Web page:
WASHINGTON The Food and Drug Administration announced that Covance, the developer of the iPLEDGE risk management program has fully implemented the program revisions approved by the FDA on Oct. 3.
The program is designed to reduce the risk of fetal exposure to isotretinoin, or Accutane, a drug used to treat severe recalcitrant nodular acne. Those changes include eliminating the 23-day lockout period, a period when new prescriptions cannot be filled, for females of childbearing potential, with the exception of the first prescription to be filled. Changes to the iPLEDGE program, which were proposed by the FDA, Covance and the manufacturers of isotretinoin, were subsequently endorsed at a joint meeting of the Dermatologic and Ophthalmic Drugs and the Drug Safety and Risk Management Advisory Committees on Aug. 1.
In October 2006, the 23-day lockout for males and females of non-childbearing potential was removed. Previously, all patients prescribed isotretinoin had to fill their prescription within 7 days of their office visit. Patients who missed this window of opportunity and attempted to fill their prescription after 7 days had elapsed could not receive isotretinoin for another 23 days.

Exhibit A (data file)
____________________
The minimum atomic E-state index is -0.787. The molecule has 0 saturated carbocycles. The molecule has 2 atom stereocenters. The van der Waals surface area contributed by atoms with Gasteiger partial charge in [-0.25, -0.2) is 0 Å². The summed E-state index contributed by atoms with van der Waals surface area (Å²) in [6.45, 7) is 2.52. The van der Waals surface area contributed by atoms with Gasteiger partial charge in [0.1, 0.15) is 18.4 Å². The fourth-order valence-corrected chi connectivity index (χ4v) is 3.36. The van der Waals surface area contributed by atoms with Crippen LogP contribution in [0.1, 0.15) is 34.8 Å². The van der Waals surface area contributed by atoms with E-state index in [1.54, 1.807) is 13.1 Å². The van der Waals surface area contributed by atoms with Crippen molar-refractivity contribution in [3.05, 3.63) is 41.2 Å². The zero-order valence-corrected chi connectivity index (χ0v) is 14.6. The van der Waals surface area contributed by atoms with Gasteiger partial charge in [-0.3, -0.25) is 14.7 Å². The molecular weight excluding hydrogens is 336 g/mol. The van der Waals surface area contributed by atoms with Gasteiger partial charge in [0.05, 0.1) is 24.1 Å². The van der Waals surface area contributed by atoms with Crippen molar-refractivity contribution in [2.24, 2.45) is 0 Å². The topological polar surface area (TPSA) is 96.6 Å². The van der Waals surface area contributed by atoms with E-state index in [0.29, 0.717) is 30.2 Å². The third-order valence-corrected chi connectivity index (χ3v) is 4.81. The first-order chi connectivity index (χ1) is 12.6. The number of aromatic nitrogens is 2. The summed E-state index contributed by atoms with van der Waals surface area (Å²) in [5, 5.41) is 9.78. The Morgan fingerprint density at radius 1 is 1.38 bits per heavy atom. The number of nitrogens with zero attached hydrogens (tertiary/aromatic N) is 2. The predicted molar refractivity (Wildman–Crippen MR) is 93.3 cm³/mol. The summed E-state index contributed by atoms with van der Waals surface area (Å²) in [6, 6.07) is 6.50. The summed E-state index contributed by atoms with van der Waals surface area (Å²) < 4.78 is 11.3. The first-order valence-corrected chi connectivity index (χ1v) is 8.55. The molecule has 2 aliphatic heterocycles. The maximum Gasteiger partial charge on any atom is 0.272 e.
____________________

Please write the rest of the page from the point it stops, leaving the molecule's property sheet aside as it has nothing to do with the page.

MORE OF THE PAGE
Other changes to the program that were approved include linkage of the 7-day prescription window for females of childbearing potential to the date of pregnancy testing rather than the date of the office visit, and extension of the prescription window from 7 days to 30 days for males and females not of childbearing potential.
Isotretinoin and its generic equivalents are approved by the FDA for the treatment of severe recalcitrant nodular acne. This type of acne does not respond to other drug treatments. The iPLEDGE program was implemented on March 1, 2006, to minimize fetal exposure to the drug while providing a system to closely monitor patients taking the medication and their access to the drug. The monitoring system is further supported by trained prescribers, pharmacists and other health care providers